Meet death sans fear

Death has always been and will always be with us: It is a fundamental part of human existence. Since the dawn of humankind, death has struck indiscriminately at rich and poor, famous and unknown, good and bad alike. It is perhaps this inevitable and unpredictable nature that makes death so terrifying to many people, especially those who put a heavy weight on being in control of their own existence.

But other societies have learned to deal better with the reality of death than we seem to do. It is unlikely that any group has ever welcomed death’s invasion of life, but there are others who have effectively incorporated the expectation of death into their epistemology of life.

In American society, the subject of death is avoided, ignored and denied. It is most likely because death reminds us of our human vulnerability in spite of all our technological superiority.

Although it happens all the time, we pretend not to see it. When a person dies, he is whisked away in a blink; a magical vanishing act does away with the evidence before it can upset anyone.

American adults routinely shelter children from death and dying because they believe that it is a way to protect their children from irreparable harm. By making death a taboo subject for children, we are denying the reality of its existence. It is apparent that we are, in truth, doing children a disservice by depriving them of the experience. We create fear that need not be there by separating the leaders of tomorrow from people who are dying or have died.

When a person dies, we “”assist”” their loved ones by doing things for them, by pretending to be cheerful, by putting make-up and materialistic items on the dead so the individual looks “”natural”” and alive. Again, this so-called assistance merely consists of acts of denial and apprehension.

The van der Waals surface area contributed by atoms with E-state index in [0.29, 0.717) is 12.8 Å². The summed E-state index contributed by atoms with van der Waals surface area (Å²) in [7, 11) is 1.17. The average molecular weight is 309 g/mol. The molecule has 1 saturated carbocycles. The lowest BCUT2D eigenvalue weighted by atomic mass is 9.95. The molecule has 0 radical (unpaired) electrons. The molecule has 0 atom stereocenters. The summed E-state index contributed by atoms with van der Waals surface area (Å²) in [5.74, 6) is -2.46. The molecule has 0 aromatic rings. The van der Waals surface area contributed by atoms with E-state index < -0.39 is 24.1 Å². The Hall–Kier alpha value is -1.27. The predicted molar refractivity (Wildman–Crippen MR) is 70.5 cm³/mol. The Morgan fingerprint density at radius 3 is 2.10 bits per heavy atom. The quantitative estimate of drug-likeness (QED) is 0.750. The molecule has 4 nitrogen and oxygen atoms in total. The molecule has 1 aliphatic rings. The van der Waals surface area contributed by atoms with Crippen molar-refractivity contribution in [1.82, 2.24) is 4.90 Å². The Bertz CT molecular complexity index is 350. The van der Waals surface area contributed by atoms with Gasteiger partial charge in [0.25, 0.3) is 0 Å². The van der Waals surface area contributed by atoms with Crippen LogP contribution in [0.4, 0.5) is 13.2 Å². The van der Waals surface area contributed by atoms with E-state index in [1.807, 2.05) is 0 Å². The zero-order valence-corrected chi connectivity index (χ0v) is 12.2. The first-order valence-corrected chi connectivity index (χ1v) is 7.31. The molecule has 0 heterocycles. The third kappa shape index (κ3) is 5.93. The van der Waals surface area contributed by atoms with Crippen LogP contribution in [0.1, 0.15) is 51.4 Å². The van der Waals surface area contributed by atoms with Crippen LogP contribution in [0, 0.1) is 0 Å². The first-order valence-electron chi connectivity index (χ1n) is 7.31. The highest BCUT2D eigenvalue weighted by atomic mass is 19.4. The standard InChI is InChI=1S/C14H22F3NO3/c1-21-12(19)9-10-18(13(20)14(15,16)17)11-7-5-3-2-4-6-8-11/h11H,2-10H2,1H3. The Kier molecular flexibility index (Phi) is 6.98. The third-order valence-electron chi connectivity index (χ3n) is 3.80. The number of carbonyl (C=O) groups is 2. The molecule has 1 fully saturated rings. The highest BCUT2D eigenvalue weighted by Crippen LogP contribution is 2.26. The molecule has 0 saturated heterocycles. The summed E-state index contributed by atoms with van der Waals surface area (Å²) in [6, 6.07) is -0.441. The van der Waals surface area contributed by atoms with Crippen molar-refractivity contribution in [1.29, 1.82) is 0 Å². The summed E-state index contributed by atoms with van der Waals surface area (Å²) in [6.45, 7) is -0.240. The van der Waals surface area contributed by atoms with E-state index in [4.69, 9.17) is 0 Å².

Even American hospitals, a place where most deaths occur, consider death in some way one of their own unmentionables. In the hospital, patients do not die — they “”expire.”” Patients do not die in the operation room; rather, the patient is “”lost on the table.”” The hospital staff’s inability to simply say the word “”death”” suggests a refusal to believe and acknowledge its essence.

We abhor and reject the moment when we will face our death. Death is a casual matter when we read about it in a book or discuss it philosophically in the coffeehouse. The problem of death, on the whole, does not strike us in the heart.

Only when it is one’s own imminent death, or that of a loved one, do people feel the desire for life. We make a frantic fight to hold onto life while slipping over the edge to death. This is reality in battle with the fairy tale misconception of an eternal life. The solid possibility of our own death is so unimaginable that, by instinct, we deny the fact.

Instead of hiding death behind the sanitary walls of the hospital and the cosmetic disguise of the funeral home, we should recognize and accept death. Only by acknowledging its existence can we progress as human beings.

As strange as it may sound, one of the most prolific formulas for growth is found through the experiences of death. Individuals who have been lucky enough to share in the death of someone who understood its meaning seem better able to live and grow because of their experience. Those who have been wrapped up in the disaster of death during wartime and who have faced it with dignity without allowing their feelings to become numbed and nonchalant have come out from their experiences with growth and humanity greater than that accomplished through almost any other means.

Even when we have come to accept death as a vital part of life, dying is difficult. Dying means giving up life on Earth.

But if we can adapt a different perspective on death, to reintroduce it into our lives so that is comes not a dreaded enemy but an expected friend, then we will be able to live our lives with significance — with true appreciation of our momentary existence, and of the restriction on our time in this world.

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